Peter van Inwagen Archives



More Generally: Contemporary Thinkers (160)

February 26, 2014

Kotzen on the Improbability of Nothing

When someone asks 'why p rather than q?', it is sometimes a good answer to say, 'p is far more probable than q.' When someone asks, 'why is p more probable than q?', it is sometimes a good answer to say, 'there are many more ways for p to be true than for q to be true.' According to a well-known paper by Peter Van Inwagen, the question 'why is there something rather than nothing?' can be answered in just this fashion: something is far more probable than nothing, because there are infinitely many ways for there to be something,...
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February 11, 2014

Lowe on Metaphysical Nihilism

Like several other contributions to The Puzzle of Existence, the essay by the late E. J. Lowe is devoted to the question whether there might have been nothing. Lowe calls the view that there might have been nothing 'metaphysical nihilism,' and he offers an argument against a certain version of it. Lowe's paper begins with some very helpful context-setting. In 1996, Peter van Inwagen had argued that there is a possible world which was 'empty' in the sense of containing only abstract objects, and no concrete objects. However, according to van Inwagen, out of the infinitely many possible worlds, only...
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November 29, 2010

Leibniz and Frankfurt on Freedom

The history of the debate on free will is sometimes narrated as follows: first, we have the 'classic compatibilists', starting from Hobbes, through Locke, Hume, and the positivists. At first these fellows square off against libertarians like Bramhall and Reid, who are (so the story goes) deservedly obscure. The debate is terribly unsophisticated: the compatibilists hold that freedom just is the ability to do what you want to do, the absence of any sort of external constraints. The libertarians require some kind of magic 'contra-causal' agent causation they can't explain. They slowly die out as English language philosophy is purified...
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October 25, 2009

Speaking Loosely

Philosophers often use such phrases as 'strictly speaking' or 'in metaphysical rigor' before saying things that might sound outrageous. For instance, many philosophers have denied the existence of entities which everyone 'knows' to exist, such as chairs, or minds, or numbers. The philosopher will almost always prefix such a denial with this sort of modifier. The opposite of speaking strictly is speaking loosely. In early modern philosophy, the 'strict and philosophical' mode of speech was often contrasted with the 'loose and popular' mode. Other philosophers might use the modifier 'strictly and literally.' What is the point of making these qualifications?...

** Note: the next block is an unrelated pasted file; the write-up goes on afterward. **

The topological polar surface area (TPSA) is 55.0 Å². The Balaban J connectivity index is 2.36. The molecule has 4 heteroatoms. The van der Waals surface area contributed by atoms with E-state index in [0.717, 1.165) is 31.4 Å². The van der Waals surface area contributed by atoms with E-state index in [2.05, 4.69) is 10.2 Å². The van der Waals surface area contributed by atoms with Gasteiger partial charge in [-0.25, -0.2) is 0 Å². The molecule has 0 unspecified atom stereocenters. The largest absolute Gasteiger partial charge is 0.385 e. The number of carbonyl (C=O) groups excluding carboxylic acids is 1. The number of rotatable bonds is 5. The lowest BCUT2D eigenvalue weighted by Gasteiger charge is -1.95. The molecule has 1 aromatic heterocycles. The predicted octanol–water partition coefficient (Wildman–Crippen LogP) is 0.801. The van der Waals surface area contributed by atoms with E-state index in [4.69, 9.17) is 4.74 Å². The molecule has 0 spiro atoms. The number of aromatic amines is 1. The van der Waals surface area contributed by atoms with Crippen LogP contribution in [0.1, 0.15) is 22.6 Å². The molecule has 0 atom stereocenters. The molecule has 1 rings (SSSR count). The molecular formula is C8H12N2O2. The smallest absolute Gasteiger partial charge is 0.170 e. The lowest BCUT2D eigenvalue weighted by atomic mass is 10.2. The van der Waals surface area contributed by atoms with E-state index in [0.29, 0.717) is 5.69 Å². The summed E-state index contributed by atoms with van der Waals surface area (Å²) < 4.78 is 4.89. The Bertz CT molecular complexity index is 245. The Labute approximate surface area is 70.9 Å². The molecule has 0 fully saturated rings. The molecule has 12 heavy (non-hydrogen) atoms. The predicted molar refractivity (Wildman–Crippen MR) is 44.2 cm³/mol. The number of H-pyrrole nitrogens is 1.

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November 20, 2008

What Is Composition?

I am currently doing research for a term paper in which I will argue that composition requires a 'principle of unity'. That is (to a first approximation), that given some objects, the xs, there cannot be any y which has all and only the xs as parts unless there is some feature of the world which bestows some degree of unity or oneness on y. I hope to argue that this is a conceptual truth - that is, that it flows from what we mean by composition. I haven't finished reading up on the subject yet, so there may already...
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August 30, 2008

Quote(s) of the Day: A Pair of Responses to van Inwagen's "Body Snatching" Account of the Resurrection

Peter van Inwagen famously argued in his 1978 paper "The Possibility of Resurrection" that the only way God can bring a dead person back to life is to raise the very same body. However, if the body has decayed or been cremated, then it doesn't exist to be raised. Therefore, van Inwagen reasons, if Christianity is true, God must, at the moment of death (or immediately prior) surreptitiously remove the dead/dying body and spirit it away somewhere, replacing it with a simulacrum. Otherwise, there could be no afterlife. Unsurprisingly, this has met with some "incredulous stares." Here are a couple...
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April 28, 2007

"Common Sense," "Pre-Theoretical Intuitions," and Philosophy

I am presently reading Peter van Inwagen's Material Beings (I'm not sure if it's going to actually help with my very strange philosophy of religion term paper wherein I argue that idealism is compatible with a belief in the bodily resurrection of the dead, or if I'm just procrastinating). In section 10, after denying that there are, in metaphysical rigor, any artifacts (i.e. inanimate macrophysical objects, such as chairs), van Inwagen makes the following remark: Does my position not fly in the face of common sense? I do not think so. This is not because I think that my position is in accord with "common sense," but rather because I do not think that there is any such thing as the body of doctrine the philosophers call common sense...
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January 27, 2006

Persons as Events

Over the semester break, I took some time to look at Peter van Inwagen's paper "Materialism and the Psychological-Continuity Account of Personal Identity" (Philosophical Perspectives 11 (1997): 305-319) and, as I realized that I don't have a good candidate for submission to Monday's Philosopher's Carnival, I thought this would be a good time to write down some thoughts that I had in connection with this paper and (very) broadly Lockean "psychological continuity" accounts of personal identity in general. The aim of van Inwagen's paper is to show that these kind of psychological continuity accounts require the existence of immaterial substances,...
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